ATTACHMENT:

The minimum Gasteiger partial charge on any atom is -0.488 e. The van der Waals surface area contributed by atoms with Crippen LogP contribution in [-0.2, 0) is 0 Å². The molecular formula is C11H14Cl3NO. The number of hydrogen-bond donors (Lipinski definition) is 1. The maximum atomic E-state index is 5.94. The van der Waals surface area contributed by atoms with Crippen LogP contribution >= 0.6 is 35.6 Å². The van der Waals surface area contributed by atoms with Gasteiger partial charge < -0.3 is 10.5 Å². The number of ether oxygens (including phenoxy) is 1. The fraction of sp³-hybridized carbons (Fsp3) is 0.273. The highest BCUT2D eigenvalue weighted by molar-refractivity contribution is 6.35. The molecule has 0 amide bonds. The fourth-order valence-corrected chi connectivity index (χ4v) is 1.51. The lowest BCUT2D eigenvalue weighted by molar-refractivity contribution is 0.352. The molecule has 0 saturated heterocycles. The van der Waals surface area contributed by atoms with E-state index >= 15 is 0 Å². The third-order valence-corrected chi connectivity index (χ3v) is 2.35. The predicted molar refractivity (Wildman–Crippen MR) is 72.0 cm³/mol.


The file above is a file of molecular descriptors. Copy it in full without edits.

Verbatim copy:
The minimum Gasteiger partial charge on any atom is -0.488 e. The van der Waals surface area contributed by atoms with Crippen LogP contribution in [-0.2, 0) is 0 Å². The molecular formula is C11H14Cl3NO. The number of hydrogen-bond donors (Lipinski definition) is 1. The maximum atomic E-state index is 5.94. The van der Waals surface area contributed by atoms with Crippen LogP contribution >= 0.6 is 35.6 Å². The van der Waals surface area contributed by atoms with Gasteiger partial charge < -0.3 is 10.5 Å². The number of ether oxygens (including phenoxy) is 1. The fraction of sp³-hybridized carbons (Fsp3) is 0.273. The highest BCUT2D eigenvalue weighted by molar-refractivity contribution is 6.35. The molecule has 0 amide bonds. The fourth-order valence-corrected chi connectivity index (χ4v) is 1.51. The lowest BCUT2D eigenvalue weighted by molar-refractivity contribution is 0.352. The molecule has 0 saturated heterocycles. The van der Waals surface area contributed by atoms with E-state index >= 15 is 0 Å². The third-order valence-corrected chi connectivity index (χ3v) is 2.35. The predicted molar refractivity (Wildman–Crippen MR) is 72.0 cm³/mol.